Maintenance benefits just the tip of the iceberg

One of the areas in a manufacturing environment that deserves attention is the fleet of forklifts used in and around the facility.

12/15/2014


In a large plant, forklift management systems can consolidate fragmanted operations in service management and can automation processes. Courtesy: Crown EquipmentOne of the biggest challenges plant managers face on a daily basis is equipment maintenance and the potential costly downtime that can be caused when a piece of vital equipment goes down. While most of the attention is given to equipment on the line, one of the areas in a manufacturing environment that deserves attention is the fleet of forklifts used in and around the facility. One significant forklift impact or unplanned maintenance issue could slow production or even bring it to a halt.

A good forklift fleet management system can minimize downtime and make it more predictable through consistent planned maintenance, as well as provide valuable data on how and when your forklifts are being used. However, if you do not take the right approach with your system, there is the risk that the amount of data you collect will quickly become overwhelming. This can prevent you from taking full advantage of the opportunity, causing you to either “turn off” the system or utilize only one or two features that deliver a minimal return on investment (ROI).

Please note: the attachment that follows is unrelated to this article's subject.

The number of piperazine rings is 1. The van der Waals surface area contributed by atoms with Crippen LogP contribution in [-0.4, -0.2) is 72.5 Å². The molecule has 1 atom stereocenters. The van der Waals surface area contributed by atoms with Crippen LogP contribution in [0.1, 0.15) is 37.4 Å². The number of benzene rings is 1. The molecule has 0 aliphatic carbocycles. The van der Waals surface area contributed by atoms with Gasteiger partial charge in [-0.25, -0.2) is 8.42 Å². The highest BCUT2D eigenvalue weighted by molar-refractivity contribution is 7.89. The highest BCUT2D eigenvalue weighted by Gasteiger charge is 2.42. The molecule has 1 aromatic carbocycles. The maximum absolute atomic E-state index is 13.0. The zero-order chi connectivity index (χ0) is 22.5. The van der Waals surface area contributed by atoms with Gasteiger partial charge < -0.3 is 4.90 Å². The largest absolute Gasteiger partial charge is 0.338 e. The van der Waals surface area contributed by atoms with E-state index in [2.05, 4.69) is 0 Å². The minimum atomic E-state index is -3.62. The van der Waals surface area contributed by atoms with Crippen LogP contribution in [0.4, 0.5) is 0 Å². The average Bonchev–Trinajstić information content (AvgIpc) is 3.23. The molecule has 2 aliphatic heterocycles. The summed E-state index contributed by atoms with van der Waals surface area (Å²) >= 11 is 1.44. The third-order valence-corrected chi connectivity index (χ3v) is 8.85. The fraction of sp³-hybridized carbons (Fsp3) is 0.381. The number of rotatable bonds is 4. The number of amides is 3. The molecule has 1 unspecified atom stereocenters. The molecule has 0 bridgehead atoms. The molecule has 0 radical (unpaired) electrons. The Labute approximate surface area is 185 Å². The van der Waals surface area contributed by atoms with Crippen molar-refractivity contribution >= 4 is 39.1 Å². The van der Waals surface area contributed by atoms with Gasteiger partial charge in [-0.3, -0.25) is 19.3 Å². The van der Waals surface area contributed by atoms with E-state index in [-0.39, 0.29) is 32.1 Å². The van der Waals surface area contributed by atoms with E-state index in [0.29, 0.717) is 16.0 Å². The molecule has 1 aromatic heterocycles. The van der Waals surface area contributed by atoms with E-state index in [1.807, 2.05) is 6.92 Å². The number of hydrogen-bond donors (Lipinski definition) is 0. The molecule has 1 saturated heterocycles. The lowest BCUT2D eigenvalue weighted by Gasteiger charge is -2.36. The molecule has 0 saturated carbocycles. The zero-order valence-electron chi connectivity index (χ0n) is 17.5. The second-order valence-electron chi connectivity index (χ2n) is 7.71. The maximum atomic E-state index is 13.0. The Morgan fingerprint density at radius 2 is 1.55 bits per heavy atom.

Fleet management benefits

Forklift fleet management consists of the collection, analysis, and use of relevant fleet information to help reduce costs and improve operator and forklift productivity. Convenient access on any device—PC, phone, or tablet—to meaningful information provides visibility into operations that can help answer critical questions, such as:

  • How much is being spent on the fleet maintenance each year?
  • Are costs distributed evenly or are some trucks accounting for a high percentage of costs?
  • Is the fleet sized properly to ensure efficient performance?
  • Are all trucks and operators achieving similar levels of productivity?
  • Are certain operators or locations accounting for a higher-than-average number of impacts?

In addition, forklift fleet management systems can consolidate fragmented operations in service management and can automate processes, such as collecting compliance information, to improve operational efficiency and consistency. The information provided by the system, if utilized properly, also can provide a window into operator performance. Through operator log-ins and important productivity metrics around travel time, lift time, and idle time, you can measure and benchmark individual operators and groups.

Unfortunately, many companies that implement fleet management systems do not utilize them to full potential, and thus never realize many of these benefits. One of the main reasons is that while they have the data they need, they often are unable or unwilling to take the necessary steps to effect real change.